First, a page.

Understanding The Ryder Cup Format
The 2021 Ryder Cup is upon us with the odds favoring team USA at -190 over Europe per SportsBettingDime.com. That’s an interesting line, considering that the US has struggled in the team match play format over the last twenty years. Since 1999, Europe is 7-3 over the US team. All three of the US wins were on US soil.
Part of the US struggles may be linked to the fact that match play and team play formats are unusual in the United States. For those unfamiliar with the formats, here’s a quick primer.
First a word about match play in general. In match play, players win holes, rather than accumulate strokes. After each hole, players compare strokes and the lower number wins the hole. If Harper takes eight strokes to hole out on the first and Peyton takes nine, Harper is up one hole. The strokes do not carry over, so on the second, both are playing from a clean slate (other than the fact that Harper is up one).
The competition thus continues with each hole existing in isolation. It doesn’t matter how many strokes it takes to hole out, as long as the sum is fewer strokes than the opponent.
Overall scores in match play competitions are reported by how many holes a player (or side) has won and how many holes have been finished. If after nine holes, Harper has won five and Peyton has won four, Harper is 1-Up through nine. If the players are tied in the number of holes won at any point, the score is reported as “All Square” — i.e. All Square Through Sixteen.
Mathematically, then it is possible for a match to end before 18 holes are played because a player (or side) is up by more holes than are left. If, after the sixteenth hole, Harper is up by three holes, the match is over. Even if Peyton wins the next two holes, Harper still wins by one.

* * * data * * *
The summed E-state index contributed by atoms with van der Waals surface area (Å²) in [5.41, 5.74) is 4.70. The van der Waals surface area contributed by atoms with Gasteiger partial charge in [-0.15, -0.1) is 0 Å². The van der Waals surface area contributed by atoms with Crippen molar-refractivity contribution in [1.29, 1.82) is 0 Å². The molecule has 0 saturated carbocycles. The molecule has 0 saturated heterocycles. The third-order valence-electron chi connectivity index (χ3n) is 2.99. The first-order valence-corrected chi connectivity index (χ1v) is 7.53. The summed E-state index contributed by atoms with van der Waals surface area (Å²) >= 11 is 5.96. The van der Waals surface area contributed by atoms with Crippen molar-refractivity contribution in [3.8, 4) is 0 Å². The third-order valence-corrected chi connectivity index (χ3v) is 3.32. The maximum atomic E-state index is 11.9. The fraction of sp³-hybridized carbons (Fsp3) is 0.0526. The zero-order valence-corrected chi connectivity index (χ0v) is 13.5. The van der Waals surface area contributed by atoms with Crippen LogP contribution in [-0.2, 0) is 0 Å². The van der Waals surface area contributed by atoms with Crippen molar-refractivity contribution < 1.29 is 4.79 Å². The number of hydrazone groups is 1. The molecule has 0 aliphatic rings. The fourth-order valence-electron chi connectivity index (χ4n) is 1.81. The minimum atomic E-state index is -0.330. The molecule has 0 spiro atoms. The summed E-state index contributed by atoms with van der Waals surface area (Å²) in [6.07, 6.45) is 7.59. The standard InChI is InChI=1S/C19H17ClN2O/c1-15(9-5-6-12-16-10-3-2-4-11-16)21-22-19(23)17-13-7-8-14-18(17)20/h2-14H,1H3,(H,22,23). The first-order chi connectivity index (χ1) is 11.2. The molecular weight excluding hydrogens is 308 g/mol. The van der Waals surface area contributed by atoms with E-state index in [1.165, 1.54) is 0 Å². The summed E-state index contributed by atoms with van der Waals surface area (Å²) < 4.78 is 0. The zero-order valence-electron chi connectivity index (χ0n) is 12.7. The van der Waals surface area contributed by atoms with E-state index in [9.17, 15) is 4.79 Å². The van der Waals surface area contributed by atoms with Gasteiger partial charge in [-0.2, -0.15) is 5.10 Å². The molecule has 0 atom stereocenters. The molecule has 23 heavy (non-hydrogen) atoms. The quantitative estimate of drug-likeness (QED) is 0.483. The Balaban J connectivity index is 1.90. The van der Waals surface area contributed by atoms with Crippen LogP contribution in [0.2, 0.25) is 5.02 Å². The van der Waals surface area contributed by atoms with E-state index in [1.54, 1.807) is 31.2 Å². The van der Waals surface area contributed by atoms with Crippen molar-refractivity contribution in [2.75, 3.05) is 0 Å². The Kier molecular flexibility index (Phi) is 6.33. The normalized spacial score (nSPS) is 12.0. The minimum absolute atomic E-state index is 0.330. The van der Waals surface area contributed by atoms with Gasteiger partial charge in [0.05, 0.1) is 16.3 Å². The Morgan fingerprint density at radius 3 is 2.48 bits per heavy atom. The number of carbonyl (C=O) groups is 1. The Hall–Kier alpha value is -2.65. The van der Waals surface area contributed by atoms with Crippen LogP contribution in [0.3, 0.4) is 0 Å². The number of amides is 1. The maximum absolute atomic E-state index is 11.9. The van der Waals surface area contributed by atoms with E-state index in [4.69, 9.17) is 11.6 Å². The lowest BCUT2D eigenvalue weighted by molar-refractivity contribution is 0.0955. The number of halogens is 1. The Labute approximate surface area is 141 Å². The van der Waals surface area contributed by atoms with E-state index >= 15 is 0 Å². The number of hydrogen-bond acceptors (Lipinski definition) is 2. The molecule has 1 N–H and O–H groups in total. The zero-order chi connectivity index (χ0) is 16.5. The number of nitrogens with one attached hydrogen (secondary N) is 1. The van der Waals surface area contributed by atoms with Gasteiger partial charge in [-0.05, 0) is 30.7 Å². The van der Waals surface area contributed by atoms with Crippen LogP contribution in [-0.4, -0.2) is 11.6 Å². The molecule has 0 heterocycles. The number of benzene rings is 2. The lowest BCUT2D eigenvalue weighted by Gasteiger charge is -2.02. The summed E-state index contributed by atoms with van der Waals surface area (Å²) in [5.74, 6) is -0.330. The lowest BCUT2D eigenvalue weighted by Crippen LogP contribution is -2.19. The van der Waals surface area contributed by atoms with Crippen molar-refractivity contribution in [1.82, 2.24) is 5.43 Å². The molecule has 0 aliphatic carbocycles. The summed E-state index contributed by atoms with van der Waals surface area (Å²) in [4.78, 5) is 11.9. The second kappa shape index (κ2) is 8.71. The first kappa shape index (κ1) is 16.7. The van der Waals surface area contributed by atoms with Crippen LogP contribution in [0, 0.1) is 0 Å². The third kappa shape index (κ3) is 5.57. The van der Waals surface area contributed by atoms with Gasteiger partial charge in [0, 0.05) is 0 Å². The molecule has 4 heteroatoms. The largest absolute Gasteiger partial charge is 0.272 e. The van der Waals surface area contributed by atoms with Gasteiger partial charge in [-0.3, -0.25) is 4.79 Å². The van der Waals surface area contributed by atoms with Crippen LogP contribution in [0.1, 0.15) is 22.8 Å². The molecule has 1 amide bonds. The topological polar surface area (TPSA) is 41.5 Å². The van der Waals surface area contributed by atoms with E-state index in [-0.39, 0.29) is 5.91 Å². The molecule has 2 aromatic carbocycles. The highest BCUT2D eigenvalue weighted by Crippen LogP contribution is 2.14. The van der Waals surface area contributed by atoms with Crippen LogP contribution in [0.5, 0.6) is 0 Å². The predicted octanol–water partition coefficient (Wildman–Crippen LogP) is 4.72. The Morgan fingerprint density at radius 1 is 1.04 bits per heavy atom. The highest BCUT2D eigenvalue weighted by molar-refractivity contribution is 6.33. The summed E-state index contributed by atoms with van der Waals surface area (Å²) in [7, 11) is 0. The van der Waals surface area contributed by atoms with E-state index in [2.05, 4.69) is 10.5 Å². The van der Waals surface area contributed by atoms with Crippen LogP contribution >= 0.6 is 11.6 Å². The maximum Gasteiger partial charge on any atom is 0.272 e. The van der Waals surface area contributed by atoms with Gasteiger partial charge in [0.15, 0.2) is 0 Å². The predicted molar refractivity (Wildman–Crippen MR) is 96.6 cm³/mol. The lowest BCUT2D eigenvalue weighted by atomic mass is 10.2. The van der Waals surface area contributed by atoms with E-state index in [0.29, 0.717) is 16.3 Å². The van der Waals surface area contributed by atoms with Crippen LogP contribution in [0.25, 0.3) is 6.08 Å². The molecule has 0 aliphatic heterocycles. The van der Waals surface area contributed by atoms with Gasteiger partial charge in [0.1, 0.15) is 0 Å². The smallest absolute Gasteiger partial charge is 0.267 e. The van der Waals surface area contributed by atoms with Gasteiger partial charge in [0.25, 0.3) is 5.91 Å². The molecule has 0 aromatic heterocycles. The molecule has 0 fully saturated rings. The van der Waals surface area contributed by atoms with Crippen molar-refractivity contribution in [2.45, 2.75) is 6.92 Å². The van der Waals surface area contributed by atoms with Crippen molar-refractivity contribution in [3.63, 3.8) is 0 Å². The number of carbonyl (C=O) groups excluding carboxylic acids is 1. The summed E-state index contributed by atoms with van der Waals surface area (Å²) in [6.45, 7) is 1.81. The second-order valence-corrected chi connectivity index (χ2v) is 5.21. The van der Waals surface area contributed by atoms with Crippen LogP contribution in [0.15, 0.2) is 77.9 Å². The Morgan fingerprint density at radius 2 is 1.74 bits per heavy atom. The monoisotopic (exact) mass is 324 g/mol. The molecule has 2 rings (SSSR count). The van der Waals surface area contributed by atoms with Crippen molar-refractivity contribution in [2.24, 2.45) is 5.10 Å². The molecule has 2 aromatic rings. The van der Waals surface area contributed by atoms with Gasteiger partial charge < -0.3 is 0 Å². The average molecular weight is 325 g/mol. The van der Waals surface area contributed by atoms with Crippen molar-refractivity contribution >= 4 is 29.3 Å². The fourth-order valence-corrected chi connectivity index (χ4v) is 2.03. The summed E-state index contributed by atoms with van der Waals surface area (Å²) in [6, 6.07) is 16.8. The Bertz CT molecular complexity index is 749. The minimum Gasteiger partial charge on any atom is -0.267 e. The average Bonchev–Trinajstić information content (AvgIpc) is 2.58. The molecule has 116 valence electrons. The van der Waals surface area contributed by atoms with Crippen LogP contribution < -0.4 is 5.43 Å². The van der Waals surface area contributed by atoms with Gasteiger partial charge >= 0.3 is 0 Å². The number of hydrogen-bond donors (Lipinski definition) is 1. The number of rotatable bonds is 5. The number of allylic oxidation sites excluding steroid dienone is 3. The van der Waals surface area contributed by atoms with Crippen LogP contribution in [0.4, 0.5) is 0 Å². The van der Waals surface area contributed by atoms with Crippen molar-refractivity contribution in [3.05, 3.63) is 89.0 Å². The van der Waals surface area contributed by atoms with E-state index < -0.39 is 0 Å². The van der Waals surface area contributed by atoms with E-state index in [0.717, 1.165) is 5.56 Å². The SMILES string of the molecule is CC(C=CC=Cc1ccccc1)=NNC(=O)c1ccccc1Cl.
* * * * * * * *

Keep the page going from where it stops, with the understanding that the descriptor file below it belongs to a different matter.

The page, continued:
In this case the match is called and the final score is reported as Harper 3 and 2. That means that Harper won as a result of being three holes up with two left to play.
A match can end in a tie — All Square after 18. In Ryder Cup matches, at least, there are no extra holes.
Note how different this is from a typical PGA TOUR or European Tour event, where the final results are recorded as the total number of strokes and that score’s relation to par. Total strokes do not matter in match play, nor does par.
The Ryder Cup competition (as with the President’s Cup and the Solheim Cup) is comprised of three different types of match play competitions; four Four Ball matches and four Foursomes matches on the first two days, followed by twelve singles matches on Sunday.
At the end of each match, the winner scores a point. If tied, each side wins a half a point.
In Four Ball, there are two teams of two players. Each player on the team plays their own ball (thus, “four balls” are in play). At the end of each hole, players compare scores and if one player has a lower score than the others, that player’s team wins the hole. Four Ball is sometimes known as “Best Ball,” as the best ball of the four wins for their team.
Foursomes is sometimes known as “alternate shot.” In this format, two teams of two players play one ball per team. Players alternate playing their team ball from the tee shot to holing out. The team with the lowest score wins the hole.
The Sunday singles matches feature players going Mano A Mano. Each match has one European team member facing off against one US team player.
Each match, whether Four Ball, Foursomes or Singles will score a point for the winning side, or a half a point to each side for a tie after eighteen holes. Thus, the Ryder Cup can end in an overall tie. If that occurs, the team that currently holds the cup retains it. This year, a tie means the European team retains the cup.